Originally posted at City Watch LA.
By Lisa Cerda.
LA Councilman Tom LaBonge introduced a motion in recently that sparked a demonstration this past weekend on the corner of Hollywood and Vine. Councilman Mitch O’Farrell seconded the motioned but was quick to try and separate himself from his action by stating that, “the council is not looking to ban pop-up food distribution programs for the homeless. And there was never talk of a ban, at least not from my perspective.”
According to a Department of Housing and Urban Developmentreport, the county’s homeless population increased by 15% between 2011 and 2013, reaching a new high of 57,737. Los Angeles City Hall has preferred blinders versus action for decades. However, in the 70’s, shelters and supporting services were established on skid row by the City. That did little to resolve the problem.
Now that downtown is being revamped, the homeless population is getting the evil eye from City Hall who is under pressure from business owners and community members to find a solution. Apparently the idea that people are like stray animals has caught on. Based on that logic, they conclude that if you don’t feed them they will go away. Further, that any such act of kindness towards them, will only lock them into a cycle of dependence and it allows them to maintain their addictions.
Others have suggested that every city in Los Angeles County should provide for the homeless with shelters in order to eliminate the concentration in one area. Non profits would not be over taxed and whatever criminal activity generated by the homeless would migrate and be a shared burden on police services and communities.
I believe that the timing of this motion is critical to the discussion. First, because the economy is so precarious many families are on the brink of homelessness. Cuts in both food stamps and unemployment benefits are likely to add fuel to the fire. Second because over 50 cities in the nation have taken action against the homeless not for them.
City government after city government has failed to resolve the homeless issue. There is neither will nor solution. So if LaBonge makes a motion that “would address non-commercial meal distribution in the public rights-of-way”, it is no wonder that those in the trenches, serving the homeless, would grab a sign and try to circumvent the same kind of cold hearted policies being put in place here in Los Angeles.
Councilman Mitch O’Farrell released a statement explaining, “We need to come up with a common sense solution that will make it easier for pop-up food distribution programs to operate indoors instead of out. We need to provide the appropriate restroom facilities and support services needed to give the homeless the dignity and respect they deserve. We must help the homeless while maintaining some order in the surrounding neighborhoods. And we need to bring advocates, service providers, and stakeholders to the table to identify funding to make these pop-up food distribution events work for the entire community.”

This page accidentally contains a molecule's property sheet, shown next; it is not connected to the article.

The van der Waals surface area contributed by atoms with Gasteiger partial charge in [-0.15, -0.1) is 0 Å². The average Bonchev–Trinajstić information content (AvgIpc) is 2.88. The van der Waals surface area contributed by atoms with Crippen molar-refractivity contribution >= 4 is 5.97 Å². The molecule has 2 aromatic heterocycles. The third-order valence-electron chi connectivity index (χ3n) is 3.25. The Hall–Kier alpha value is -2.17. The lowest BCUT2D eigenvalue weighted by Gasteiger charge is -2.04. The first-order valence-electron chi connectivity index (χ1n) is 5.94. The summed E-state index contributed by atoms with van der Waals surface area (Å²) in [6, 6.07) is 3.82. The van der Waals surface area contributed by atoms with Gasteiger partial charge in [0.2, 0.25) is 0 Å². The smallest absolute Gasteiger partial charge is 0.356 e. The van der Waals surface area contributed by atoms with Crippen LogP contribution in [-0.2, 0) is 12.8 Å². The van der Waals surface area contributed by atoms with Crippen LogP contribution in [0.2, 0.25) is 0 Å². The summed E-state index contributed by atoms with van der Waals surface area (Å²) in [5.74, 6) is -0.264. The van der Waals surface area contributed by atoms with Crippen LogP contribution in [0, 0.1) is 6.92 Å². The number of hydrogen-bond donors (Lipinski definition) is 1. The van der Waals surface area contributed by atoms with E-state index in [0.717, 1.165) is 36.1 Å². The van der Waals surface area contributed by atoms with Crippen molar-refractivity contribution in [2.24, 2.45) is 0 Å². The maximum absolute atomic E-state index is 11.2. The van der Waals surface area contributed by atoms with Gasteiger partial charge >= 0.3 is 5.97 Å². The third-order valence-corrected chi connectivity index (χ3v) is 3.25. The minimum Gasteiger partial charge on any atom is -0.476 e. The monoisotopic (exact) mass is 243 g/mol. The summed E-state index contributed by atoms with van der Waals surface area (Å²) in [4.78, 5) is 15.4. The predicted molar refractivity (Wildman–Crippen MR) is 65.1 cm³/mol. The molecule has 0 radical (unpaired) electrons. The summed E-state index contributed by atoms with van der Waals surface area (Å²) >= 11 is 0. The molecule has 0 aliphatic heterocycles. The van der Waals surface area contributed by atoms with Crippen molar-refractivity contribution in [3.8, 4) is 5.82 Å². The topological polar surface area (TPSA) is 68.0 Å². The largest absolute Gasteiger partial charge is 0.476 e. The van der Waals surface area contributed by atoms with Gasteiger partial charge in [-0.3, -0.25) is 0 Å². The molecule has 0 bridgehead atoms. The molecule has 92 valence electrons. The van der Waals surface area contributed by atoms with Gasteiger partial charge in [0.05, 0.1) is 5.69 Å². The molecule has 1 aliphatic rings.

All of this can be achieved with one small solution. A city wide agreement amongst fast food restaurants to accept donations from their customers toward prepaid meal vouchers. You now have funds, indoor eating, restrooms, and dignity. The customers have a clear conscious that their donation will only provide food not go towards drugs or alcohol. It is simple, it does not require ordinances or bans, or cost the city anything. All you need is the heart and leadership skills.
O’Farrell made a motion to find affordable housing citywide, which will be no easy task to find cheap housing for more than a small city of homeless people. Around the nation, cities like Portland are making homelessness a crime. A country with the highest incarceration rate in the entire world wants to fill the private for-profit prisons. So why not start with the homeless?
Portland’s Mayor Charlie Hales announced a crack down on “camping” on public property. Police have begun enforcing it and making arrests. On Aug. 13, in South Carolina, the Columbia City Council approved a plan that makes homelessness illegal in parts of the city. The proposal forced the homeless to be sent to a shelter on the outskirts of town or be placed in jail. Those who went to the shelter may only return to the city under police escort and the police monitor the road leading back to the city.
Of course the residents are happy, the business owners are happy and the politicians are thrilled. Out of sight, out of mind. Now it’s much easier to pick off one homeless family at a time as they fall on hard times. But is this the American way? Homelessness was an issue since we landed on Plymouth Rock.
I once read about a hotel in Japan that offered little more than a coffin size sleeping portal for weary travelers. Businessmen took advantage of this cheap arrangement. It made sense that this was an affordable solution for the homeless population too. For big problems, think small for solutions.
Monday Night Mission offered, “Thanks to everyone that came out and made an effort to change the hearts and minds of Los Angeles. The energy was great and everyone stayed true to our message while being respectful. Let’s keep this spirit alive as we work together to tackle the hunger and poverty crises in our city with our community groups, family, friends and neighbors.”
They and many others will continue to protest to make sure that Los Angeles leads the way for humane solutions, not abandonment and abuse, for those who need protection the most.
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Lisa Cerda is a contributor to CityWatch, a community activist, VP of Community Rights Foundation of LA.